never fired; .45 LC; Absolutely beautiful...perfect.
Ruger Bird's Head Vaquero
by Jeff Quinn
At the 2001 SHOT Show, Ruger introduced their .45 Vaquero with a "bird's head" grip. After a few months of waiting for a production piece, the sixgun finally arrived. It was worth the wait. "Bird's Head" refers to the shape of the grip frame of the revolver. The revolver is otherwise practically the same as their other Vaquero models, the main variations being the cylinder base pin and the barrel length.
The cylinder base pin has been modified to accommodate the shortened ejector rod, giving maximum useful length to the ejection stroke without interference from the head of the base pin. That seems to be a thoughtful touch, and in no way detracts from the looks and feel of the sixgun. The barrel length is three and three-quarters inches.
The new revolver is offered in both a blued / case-colored finish and in polished stainless steel, with the latter sent here for testing. Both sixguns are furnished with black micarta grip panels, and chambered for the .45 Colt cartridge.
Fit and finish on the gun were absolutely perfect, with no flaws or tool marks observed. The fit of the grip panels were especially good; much better than I have come to expect on a production revolver.
The shape of the grip panels are slightly different, and in my opinion better, than the ones on the prototype guns at the SHOT Show. The grip of the little sixgun is both compact and hand-filling, resulting in a comfortable hold. The black micarta panels are beautiful, with a black and silver Ruger medallion, and contrasts nicely with the polished stainless grip frame.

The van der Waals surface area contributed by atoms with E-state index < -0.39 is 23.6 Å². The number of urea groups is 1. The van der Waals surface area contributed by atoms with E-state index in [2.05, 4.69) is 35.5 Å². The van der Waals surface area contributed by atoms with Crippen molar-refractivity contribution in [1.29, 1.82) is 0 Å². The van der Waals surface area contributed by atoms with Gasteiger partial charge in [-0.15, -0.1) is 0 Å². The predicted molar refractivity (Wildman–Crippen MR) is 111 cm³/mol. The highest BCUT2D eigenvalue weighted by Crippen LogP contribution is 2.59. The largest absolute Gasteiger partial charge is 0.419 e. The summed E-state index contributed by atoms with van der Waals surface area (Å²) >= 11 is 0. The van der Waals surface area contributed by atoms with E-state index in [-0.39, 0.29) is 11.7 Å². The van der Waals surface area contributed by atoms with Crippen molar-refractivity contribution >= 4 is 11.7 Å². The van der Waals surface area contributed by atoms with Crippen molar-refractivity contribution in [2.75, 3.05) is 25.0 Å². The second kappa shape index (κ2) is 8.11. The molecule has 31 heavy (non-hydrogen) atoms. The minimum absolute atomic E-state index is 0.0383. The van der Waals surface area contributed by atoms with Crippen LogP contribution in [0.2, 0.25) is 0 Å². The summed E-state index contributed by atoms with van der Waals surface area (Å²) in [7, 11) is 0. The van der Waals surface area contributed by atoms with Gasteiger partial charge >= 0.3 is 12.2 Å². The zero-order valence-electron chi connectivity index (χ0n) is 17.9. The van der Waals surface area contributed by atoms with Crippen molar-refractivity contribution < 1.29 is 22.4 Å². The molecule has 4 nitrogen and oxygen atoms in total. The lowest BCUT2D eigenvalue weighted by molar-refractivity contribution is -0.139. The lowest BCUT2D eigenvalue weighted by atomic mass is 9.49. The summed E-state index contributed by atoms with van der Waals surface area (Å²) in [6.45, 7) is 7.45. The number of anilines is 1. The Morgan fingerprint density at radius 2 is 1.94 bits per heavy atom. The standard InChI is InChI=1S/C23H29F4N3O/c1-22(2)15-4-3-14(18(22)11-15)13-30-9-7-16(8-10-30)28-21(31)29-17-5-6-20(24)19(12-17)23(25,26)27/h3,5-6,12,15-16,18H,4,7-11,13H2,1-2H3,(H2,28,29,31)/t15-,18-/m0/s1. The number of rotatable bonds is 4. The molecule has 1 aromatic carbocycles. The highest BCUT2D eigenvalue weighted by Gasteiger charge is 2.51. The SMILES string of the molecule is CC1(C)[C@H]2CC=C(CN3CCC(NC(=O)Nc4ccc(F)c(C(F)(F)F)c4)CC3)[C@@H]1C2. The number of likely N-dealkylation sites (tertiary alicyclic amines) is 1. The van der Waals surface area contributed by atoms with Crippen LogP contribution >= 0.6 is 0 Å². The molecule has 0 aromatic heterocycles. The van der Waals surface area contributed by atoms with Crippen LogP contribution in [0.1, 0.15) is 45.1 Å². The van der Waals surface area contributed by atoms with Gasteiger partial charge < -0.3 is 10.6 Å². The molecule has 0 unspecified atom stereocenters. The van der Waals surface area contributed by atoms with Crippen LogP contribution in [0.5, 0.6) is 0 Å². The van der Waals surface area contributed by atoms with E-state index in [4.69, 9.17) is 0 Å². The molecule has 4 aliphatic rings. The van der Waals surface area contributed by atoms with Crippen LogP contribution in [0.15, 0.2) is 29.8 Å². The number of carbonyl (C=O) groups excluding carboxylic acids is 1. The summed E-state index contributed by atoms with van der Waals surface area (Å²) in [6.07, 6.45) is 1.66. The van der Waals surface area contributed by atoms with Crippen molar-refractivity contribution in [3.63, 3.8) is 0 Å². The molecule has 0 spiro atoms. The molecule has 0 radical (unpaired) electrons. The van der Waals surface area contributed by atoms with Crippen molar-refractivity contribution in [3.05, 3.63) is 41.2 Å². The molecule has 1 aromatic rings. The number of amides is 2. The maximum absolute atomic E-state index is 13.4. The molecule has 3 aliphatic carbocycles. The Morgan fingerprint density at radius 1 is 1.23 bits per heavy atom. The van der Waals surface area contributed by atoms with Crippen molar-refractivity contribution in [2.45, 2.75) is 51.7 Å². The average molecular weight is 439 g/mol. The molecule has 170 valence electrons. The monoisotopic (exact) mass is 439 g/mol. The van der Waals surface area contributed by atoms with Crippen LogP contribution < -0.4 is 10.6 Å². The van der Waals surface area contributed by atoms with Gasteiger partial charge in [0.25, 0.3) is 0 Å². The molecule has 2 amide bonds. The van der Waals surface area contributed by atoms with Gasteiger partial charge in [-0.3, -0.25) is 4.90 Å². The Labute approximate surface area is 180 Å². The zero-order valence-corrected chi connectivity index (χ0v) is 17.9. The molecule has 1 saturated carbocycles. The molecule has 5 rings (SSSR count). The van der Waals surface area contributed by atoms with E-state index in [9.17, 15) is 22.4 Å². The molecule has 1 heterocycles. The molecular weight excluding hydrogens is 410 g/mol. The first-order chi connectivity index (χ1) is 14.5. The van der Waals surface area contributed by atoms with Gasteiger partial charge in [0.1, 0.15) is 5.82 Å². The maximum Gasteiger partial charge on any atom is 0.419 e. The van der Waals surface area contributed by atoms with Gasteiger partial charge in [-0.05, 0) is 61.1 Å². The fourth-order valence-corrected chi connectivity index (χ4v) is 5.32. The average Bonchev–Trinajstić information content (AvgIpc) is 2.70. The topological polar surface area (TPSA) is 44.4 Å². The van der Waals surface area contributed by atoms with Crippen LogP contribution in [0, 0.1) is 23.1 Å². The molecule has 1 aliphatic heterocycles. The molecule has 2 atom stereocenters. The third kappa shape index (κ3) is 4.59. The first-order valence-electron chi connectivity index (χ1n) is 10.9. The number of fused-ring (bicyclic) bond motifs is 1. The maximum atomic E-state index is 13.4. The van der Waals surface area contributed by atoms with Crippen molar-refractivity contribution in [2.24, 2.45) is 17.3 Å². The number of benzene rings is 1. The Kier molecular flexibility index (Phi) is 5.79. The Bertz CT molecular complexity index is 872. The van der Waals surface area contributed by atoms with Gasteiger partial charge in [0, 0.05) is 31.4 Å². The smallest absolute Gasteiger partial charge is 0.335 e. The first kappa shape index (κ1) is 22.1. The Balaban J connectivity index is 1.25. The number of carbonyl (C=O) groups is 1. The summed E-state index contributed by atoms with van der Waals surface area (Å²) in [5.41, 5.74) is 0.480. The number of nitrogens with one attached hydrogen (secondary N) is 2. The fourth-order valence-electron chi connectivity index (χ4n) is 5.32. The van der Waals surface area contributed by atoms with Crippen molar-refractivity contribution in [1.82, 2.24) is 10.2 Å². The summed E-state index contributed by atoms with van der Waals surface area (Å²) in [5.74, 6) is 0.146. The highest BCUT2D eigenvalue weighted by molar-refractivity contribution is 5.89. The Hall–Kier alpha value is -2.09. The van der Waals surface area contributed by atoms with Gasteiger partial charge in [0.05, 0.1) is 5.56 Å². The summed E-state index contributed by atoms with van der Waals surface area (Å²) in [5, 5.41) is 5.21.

The overall look and feel of the Bird's Head evokes an image of a nineteenth century belly gun. While open carry of sixguns was a practice in some parts of the world in the latter part of the 1800s, much more common was the need to carry concealed. Many people, while going about their daily business, did not want to advertise the fact that they were going heeled. This resulted in the need for concealable handguns. Some carried Deringers and such other small weapons, while the more knowledgeable saw a need for a full-power revolver. In the late 1800s, just as today, if the need arises to pull a handgun, one usually needs it to be both quick and powerful. It is easy to imagine that the Ruger Bird's Head would fit in nicely with a storekeeper or gambler in the Old West. While most eastern cities had higher murder rates than did the western towns of the nineteenth century, the single-action .45 will forever be associated with days of the western cowboy, gambler, and lawman of the Old West, and rightly so. The Bird's Head is a good compromise of portability, concealability, and power in a single-action revolver. I predict that this gun will be extremely popular with the Cowboy Action Shooters.
Weight of the Ruger Bird's Head is only 38 ounces with an overall length of nine and one-quarter inches. The gun has the standard Vaquero fixed blade front sight and square notch rear, and a capacity of six rounds. Having Ruger's patented transfer bar, the gun can be safely carried with a live round in each chamber.